Lockdown persuaded the Barley family to uproot from the city and make their dream move to start a new life on an island hundreds of miles away.
Next month, they will travel from Ely in Cambridgeshire to set up home on Rum as part of a new influx of residents to swell the 22-strong population.
They are one of four families who beat international competition to secure four houses which were offered to rent.
Thousands of inquiries came in from as far away as the US, India, Africa and Australia and more than 400 applications were received.
The homes on the edge of Kinloch, the island’s only village, were made available by the Isle of Rum Community Trust to attract new blood.
Only six children live on the island and there is just one child in the nursery and two in the primary school.
The new families will bring another eight adults and six children, all aged under eight.
Matthew and Rebecca Barley and their children Katie, 5, and Poppy, 1, will be making their first trip to the island.
From their city life, Mr Barley, 32, who lost his job during lockdown, and his wife, 28, a quality management implementation consultant, plan to start a smallholding and become largely self-sufficient.
Mrs Barley said: “We have always dreamt about just getting away somewhere quiet.
“When we saw the opportunity for Rum come up we had many long discussions about it but what we landed on was we didn’t want to ever look back and wonder ‘what if’.”
She said they had concerns about leaving family and friends, but staying in touch using Zoom during the pandemic persuaded them they could make the move.
“I think that if it wasn’t for lockdown we wouldn’t have done this.
“We used to see our parents almost every weekend, see our friends and family all the time and the thought of moving far away and not being able to do that wouldn’t have occurred to us.
“But then lockdown happened and, in a way, we saw more of them.
“It showed us actually we don’t need to be there in person and gave us that confidence boost that we can do this.
Mrs Barley said being a young family who are keen on the outdoors and want to be self-sufficient helped their application.
“We also plan to get as involved in the community, with the school and also with the trust, to help anyway we can,” she added.
Trust development officer Steve Robertson said the process had been “a great success”.
“It was a phenomenal amount of work because there were so many applications – and all we needed was four,” he said.
“But it’s brilliant for the population generally and provides longevity for the school.”
He said a vacant house will soon be available for rent, while house plots will be offered for sale.
“We know there are another 436 families out there who want to move here which shows there is massive demand,” he said.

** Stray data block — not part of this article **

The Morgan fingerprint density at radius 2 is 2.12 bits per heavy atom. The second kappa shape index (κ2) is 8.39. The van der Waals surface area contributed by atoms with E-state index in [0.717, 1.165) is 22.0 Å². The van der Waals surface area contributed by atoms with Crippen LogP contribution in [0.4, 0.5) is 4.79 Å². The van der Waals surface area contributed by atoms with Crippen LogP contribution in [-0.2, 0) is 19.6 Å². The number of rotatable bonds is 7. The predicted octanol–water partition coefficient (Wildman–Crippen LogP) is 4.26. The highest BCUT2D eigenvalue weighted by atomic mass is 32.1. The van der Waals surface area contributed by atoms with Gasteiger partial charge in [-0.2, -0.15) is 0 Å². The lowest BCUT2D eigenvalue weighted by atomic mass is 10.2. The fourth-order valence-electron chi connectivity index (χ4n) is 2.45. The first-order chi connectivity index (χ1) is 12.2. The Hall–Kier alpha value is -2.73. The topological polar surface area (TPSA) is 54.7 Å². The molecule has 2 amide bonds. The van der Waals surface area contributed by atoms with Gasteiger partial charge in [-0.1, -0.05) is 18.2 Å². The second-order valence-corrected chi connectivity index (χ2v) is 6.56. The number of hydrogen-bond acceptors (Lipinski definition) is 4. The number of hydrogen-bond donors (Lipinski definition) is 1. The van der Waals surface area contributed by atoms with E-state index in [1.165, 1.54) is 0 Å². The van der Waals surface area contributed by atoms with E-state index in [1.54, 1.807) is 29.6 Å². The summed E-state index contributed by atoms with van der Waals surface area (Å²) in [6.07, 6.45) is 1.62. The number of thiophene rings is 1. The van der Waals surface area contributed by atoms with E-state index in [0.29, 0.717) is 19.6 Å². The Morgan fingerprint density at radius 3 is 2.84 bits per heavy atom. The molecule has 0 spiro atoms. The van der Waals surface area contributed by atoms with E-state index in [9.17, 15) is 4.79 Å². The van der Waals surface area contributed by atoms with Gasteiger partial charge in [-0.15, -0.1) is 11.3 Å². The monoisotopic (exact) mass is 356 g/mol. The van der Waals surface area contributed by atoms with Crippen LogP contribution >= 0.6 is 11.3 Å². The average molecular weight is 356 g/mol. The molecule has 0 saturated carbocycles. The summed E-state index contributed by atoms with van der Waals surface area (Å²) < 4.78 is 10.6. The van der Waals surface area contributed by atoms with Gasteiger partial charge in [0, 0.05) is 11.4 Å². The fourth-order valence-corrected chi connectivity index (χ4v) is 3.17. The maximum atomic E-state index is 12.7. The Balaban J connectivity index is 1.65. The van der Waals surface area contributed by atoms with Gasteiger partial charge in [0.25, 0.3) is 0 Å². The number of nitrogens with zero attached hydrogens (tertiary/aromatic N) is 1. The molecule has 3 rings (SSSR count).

“We will capitalise on the work we’ve done and see if we can get more people to come to live here.”
Mrs Barley will continue to work from home while her husband will look for work on the island and the family are looking forward to different aspects of island life.
She said: “Seeing dolphins, the clear skies for stargazing, the history in the buildings and deserted settlements and the general wildlife. The peace. Being in a smaller community where everyone is willing and ready to help.
“Being outdoors more, and being near the sea. The opportunities for our girls are endless and I can’t wait for all the new adventures.
“Our eldest daughter is in year one in school now and if we didn’t do it now, and make the change, then it wouldn’t be fair on her when she was older and settled with more friends and learning and exams to make such a lifestyle change. It was now or never.”
“Distance doesn’t cut us off because technology is there to bridge the gap and in many ways it will be more social than life here.
“On our street I couldn’t actually name another resident, but on the island it won’t be like that.
“Everyone talks – and not just to say hello but to actually have a proper conversation.
“The community there already seems like an island family.”
‘Living on the doorstep of the natural world’
Alex Mumford and Elizabeth Cracknell set off today from Bristol on the marathon journey to join their new neighbours on Rum.
The couple will track their new life on the island on their blog at housebythestream.wordpress.com.
Mr Mumford, 31, a childcare facilities manager, said he and Ms Cracknell, 29, who works in marketing, have never visited the island and knew little of Rum before applying to live there.
But they are looking forward to “living on the doorstep to the natural world” and enjoying the island’s community spirit.
Mr Munford said: “We want to leave city life and find a more simple existence surrounded by nature and be part of a real small-knit community.
“It still hasn’t hit home, but we are very excited about what the future holds.
“We actually watched a TV show about life on a croft in Rum and remember thinking we would love to live somewhere like that.
“Little did we know we would actually get the chance to live there.”
He plans to work at the school and Ms Cracknell will continue remote working, while they have ideas relating to their interest in crafts, baking and cooking.
“We are both very outdoorsy people with a passion for rural life and community – something missing in Bristol,” he said.
“Our personalities match perfectly to this opportunity, alongside our professional skills which we hope will benefit the community to help it grow and prosper.”